Using engineered tissues to create a small working simulacrum of a beating heart, researchers at GlaxoSmithKline and TARA Biosystems aim to predict how the body’s cardiovascular system responds to potential therapies.
TARA’s 3D “heart-on-a-chip” system was able to accurately replicate human drug responses, according to a study published in the journal Toxicological Sciences—something that’s been difficult to achieve with in vitro testing or animal models.
With cardiac toxicity affecting almost half of new medicine recalls, effective preclinical testing and safety assessments are essential, the two companies said.
To construct the tissues, TARA took induced pluripotent stem cells and cultivated them into cardiomyocytes, the muscle cells of the heart. By directing the cells’ differentiation and conditioning them with electrical fields over a period of weeks, researchers were able to build distinct tissues that mimic the contractions of the atria and ventricles, as well as their drug responses and gene expression. Their work was published earlier this year in Cell.
By measuring how strongly the engineered tissues contract when dosed with different drugs, the companies can get a sense of how potential therapies may affect a healthy human heart’s ability to pump blood to the body. Researchers also saw that the drugs acted along the same molecular pathways seen in human heart tissue.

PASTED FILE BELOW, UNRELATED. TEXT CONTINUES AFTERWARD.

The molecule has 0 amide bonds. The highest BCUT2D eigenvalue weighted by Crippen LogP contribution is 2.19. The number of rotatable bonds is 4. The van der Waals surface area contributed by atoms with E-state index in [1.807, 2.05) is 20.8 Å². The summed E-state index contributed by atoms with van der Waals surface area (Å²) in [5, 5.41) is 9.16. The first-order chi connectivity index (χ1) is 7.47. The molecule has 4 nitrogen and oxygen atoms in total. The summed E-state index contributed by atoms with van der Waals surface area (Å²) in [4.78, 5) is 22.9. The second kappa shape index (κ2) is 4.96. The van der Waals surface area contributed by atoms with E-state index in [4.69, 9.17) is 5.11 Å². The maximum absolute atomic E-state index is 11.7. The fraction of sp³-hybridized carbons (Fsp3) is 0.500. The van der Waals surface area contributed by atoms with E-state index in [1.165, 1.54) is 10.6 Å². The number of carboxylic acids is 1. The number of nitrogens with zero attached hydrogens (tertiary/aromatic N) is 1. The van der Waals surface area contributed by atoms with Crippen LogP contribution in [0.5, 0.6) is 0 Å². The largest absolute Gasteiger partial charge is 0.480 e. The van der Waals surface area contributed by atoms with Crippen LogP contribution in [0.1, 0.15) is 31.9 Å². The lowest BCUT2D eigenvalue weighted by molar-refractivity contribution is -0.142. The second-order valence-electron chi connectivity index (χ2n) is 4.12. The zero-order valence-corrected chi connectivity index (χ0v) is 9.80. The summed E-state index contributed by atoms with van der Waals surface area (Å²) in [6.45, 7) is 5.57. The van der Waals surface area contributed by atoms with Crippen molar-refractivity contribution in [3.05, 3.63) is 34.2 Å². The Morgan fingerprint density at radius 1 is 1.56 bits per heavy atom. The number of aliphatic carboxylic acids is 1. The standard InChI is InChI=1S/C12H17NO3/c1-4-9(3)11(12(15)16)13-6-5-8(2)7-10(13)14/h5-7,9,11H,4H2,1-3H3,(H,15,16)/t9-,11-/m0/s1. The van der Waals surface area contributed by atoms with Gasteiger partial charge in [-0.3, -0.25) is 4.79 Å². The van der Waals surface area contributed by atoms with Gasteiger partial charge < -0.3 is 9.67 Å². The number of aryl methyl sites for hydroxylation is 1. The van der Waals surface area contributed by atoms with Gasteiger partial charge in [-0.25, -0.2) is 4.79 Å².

Additionally, by using stem cells derived from certain patients, the platform could also be used to model different heart diseases, according to TARA.
Currently, GSK is applying a panel of drugs with known efficacy and toxicity profiles, in order to compare TARA’s platform with other preclinical drug screening methods. These include its responses to blood pressure medications, such as Procardia (nifedipine), Isuprel (isoproterenol) and Digox (digoxin), as well as drugs being studied in heart failure, like dobutamine and omecamtiv.
In January, TARA launched a drug discovery collaboration with Insilico Medicine, focused on cardiovascular disease and cardiac muscle aging. The two aim to combine Insilico’s AI-powered discovery engine with TARA’s tissue models for testing.